Politics and Elections

Illinois legislators will only get a brief post-election respite from politics; a week from Wednesday they’ll be back in Springfield to begin the veto session.The current makeup of the General Assembly will remain in place for that, but come the new year -- when the Capitol welcomes a new set of lawmakers elected Tuesday night -- the balance of power will shift, slightly.

Election Day is like the Super Bowl of politics.

A day after the historic election of 2016, WSIU's Jennifer Fuller talks with Paul Simon Public Policy Insititute Analyst John Jackson about what the results mean, and what comes next in the political arena.

MIke Bost Wins Second Term in Congress

Nov 9, 2016
Mike Bost
Benjy Jeffords / WSIU

Incumbent Congressman Mike Bost won his reelection this evening against challenger CJ Baricevic.

After 2 years in Congress Mike Bost will be returning for two more and already has a plan.

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Monica Tichenor / WSIU Public Broadcasting

WSIU's Jennifer Fuller talks with Interim Paul Simon Public Policy Institute Director Jak Tichenor about the ramifications of Election 2016 in Illinois.

SIU

WSIU's Jennifer Fuller talks with retired Paul Simon Public Policy Institute Director David Yepsen about the long-lasting effects of Election 2016.

At many polling places across the state Tuesday, citizens will watch to make sure the process is handled in a legal way.

Voters in Jackson County will be asked next week whether they support a sales tax increase to help fund public schools.

Our two-part series looks at where Sen. Mark Kirk and U.S. Rep. Tammy Duckworth are on a few key issues, and why the politics of 2016 mean those policy positions may not have much effect on the outcome.

Illinois Republican U.S. Senator Mark Kirk has apologized for mocking his challenger Thursday night during a Springfield debate, and Democratic Congresswoman Tammy Duckworth accepted.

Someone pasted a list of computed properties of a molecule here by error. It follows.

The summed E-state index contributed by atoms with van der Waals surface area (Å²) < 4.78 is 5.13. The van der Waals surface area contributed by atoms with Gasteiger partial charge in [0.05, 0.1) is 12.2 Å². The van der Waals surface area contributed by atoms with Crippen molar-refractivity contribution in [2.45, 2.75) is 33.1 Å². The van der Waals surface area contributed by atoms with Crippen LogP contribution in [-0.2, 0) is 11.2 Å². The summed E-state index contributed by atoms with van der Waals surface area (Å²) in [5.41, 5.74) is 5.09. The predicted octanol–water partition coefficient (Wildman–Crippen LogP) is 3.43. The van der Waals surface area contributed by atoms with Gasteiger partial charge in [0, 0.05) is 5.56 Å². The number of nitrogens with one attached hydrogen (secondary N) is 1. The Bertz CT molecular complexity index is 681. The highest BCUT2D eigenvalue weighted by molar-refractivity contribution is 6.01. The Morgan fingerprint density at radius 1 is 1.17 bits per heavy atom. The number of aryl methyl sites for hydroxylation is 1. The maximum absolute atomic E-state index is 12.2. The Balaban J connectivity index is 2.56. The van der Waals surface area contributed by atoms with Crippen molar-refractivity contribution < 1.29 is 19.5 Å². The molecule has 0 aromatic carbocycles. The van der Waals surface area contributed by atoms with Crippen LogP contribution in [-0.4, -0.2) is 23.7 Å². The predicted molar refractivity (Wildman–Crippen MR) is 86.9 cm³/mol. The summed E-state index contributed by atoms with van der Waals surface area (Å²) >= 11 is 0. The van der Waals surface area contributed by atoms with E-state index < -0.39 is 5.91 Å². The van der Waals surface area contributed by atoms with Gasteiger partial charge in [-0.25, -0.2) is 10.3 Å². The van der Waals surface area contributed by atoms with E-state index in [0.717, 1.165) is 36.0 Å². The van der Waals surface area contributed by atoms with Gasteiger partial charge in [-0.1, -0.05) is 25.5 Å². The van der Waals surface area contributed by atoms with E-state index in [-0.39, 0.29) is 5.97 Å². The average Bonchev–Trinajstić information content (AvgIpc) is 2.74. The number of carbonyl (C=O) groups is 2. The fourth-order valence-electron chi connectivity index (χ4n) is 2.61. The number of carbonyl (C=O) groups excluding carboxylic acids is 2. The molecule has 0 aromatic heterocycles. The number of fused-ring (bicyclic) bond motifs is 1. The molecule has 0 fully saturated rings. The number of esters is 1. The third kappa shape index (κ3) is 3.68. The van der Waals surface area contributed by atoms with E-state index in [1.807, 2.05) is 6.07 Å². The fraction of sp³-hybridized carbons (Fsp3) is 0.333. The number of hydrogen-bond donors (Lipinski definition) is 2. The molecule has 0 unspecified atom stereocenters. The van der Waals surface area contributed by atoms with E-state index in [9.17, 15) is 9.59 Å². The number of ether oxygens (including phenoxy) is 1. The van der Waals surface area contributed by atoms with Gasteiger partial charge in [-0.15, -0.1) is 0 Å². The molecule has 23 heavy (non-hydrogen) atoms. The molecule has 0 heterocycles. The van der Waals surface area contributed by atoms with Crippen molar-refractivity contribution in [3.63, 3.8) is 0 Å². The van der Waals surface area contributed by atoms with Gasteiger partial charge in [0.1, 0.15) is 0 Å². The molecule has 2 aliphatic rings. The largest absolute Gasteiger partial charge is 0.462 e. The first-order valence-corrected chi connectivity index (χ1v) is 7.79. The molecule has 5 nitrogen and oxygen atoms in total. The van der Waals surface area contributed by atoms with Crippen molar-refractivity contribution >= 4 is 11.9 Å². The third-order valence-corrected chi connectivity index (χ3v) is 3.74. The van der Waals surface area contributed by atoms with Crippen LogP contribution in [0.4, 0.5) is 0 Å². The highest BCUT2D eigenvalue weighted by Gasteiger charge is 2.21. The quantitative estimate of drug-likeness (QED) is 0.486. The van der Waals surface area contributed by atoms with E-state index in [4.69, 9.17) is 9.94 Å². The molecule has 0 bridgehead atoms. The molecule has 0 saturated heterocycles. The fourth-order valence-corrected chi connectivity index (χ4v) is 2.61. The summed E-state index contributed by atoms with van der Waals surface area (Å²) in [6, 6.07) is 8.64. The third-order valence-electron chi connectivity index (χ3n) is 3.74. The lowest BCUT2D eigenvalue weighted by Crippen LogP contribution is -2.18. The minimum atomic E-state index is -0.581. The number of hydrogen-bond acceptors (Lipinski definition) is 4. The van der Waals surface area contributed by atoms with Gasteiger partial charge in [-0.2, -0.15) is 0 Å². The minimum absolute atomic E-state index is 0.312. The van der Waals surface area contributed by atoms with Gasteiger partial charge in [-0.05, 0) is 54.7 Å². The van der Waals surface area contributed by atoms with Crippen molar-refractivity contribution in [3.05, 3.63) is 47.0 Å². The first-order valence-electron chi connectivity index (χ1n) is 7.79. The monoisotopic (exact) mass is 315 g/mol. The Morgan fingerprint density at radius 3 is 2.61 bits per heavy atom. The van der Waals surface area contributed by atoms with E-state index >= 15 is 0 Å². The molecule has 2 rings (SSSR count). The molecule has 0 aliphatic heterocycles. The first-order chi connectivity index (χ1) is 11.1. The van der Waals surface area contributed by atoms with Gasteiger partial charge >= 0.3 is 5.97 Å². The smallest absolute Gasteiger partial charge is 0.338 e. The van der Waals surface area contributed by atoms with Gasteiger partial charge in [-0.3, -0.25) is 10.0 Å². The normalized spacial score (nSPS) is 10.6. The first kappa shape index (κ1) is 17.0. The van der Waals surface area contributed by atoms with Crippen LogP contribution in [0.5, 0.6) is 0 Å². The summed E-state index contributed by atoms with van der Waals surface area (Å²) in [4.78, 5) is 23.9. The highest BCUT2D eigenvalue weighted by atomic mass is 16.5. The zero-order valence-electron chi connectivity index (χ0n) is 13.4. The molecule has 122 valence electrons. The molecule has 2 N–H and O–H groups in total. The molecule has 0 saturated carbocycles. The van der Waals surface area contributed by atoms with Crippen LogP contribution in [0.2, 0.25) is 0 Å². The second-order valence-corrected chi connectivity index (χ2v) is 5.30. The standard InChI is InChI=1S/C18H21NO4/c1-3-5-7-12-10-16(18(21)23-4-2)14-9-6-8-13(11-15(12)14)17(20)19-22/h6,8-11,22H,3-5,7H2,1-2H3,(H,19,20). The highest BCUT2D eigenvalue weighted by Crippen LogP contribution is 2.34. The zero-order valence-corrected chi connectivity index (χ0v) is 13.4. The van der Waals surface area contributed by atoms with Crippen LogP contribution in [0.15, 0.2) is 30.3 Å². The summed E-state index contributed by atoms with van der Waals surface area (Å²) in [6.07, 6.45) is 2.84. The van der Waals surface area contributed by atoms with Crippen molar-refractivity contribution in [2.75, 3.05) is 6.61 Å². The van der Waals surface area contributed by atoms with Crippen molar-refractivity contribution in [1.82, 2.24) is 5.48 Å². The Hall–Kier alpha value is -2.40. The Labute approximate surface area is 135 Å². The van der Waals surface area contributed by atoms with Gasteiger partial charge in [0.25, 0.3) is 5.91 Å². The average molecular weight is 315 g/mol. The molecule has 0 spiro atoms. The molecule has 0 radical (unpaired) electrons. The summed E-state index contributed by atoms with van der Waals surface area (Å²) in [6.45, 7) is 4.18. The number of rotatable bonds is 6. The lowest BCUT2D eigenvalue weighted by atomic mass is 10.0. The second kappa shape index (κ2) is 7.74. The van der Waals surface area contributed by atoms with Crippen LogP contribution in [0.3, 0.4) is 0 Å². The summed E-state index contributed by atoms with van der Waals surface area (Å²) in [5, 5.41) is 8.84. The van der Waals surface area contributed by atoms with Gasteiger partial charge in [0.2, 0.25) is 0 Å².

A relatively small crowd was there to hear it live, but thanks to social media, Kirk's gaffe was quickly heard (and criticized) round the nation.

In talking about the cost of war, Duckworth brought up that her family's military service goes back to the American Revolution.

Illinois voters aren't getting many chances to see their candidates for U.S. Senate face off. Democratic Congresswoman Tammy Duckworth and the incumbent -- Republican Mark Kirk -- met Thursday in Springfield. It was the first of only two televised debates, and their only downstate match-up.

The three candidates for Illinois’ 12th congressional district squared off in their only televised debate last Thursday night - and all agree more needs to be done to help the economy.

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Facebook

At a campaign stop in Carbondale Monday, Illinois 58th District Senate Candidate Sheila Simon talked to a group of mostly SIU students on the importance of voting in the Presidential Election. 

Illinois makes it tough for new party and independent candidates to run for office, especially when compared with the petition rules for Democratic and Republican candidates, but even a leading established party politician says the requirements are too tough.

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SIU

SIU's debate coach gives Hillary Clinton an A-minus, and Donald Trump an F for their third and final Presidential debate.

A pair of state legislators say this election season has exposed an ethics loophole that Illinois needs to close, but there are suspicions the introduction of the measure in the midst of a heated campaign season is itself a political gesture.

It's illegal for a director of a state agency, or any public employee for that matter, to use government resources for political purposes, but Illinois has no restrictions prohibiting agency directors from being identified by their title in campaign ads.

A key source of funding for the Department of Natural Resources could be blocked. Or maybe not.

Claims by one side — so far without evidence — that the coming presidential election will somehow be "rigged" are being echoed at campaign rallies and in one new poll of voters.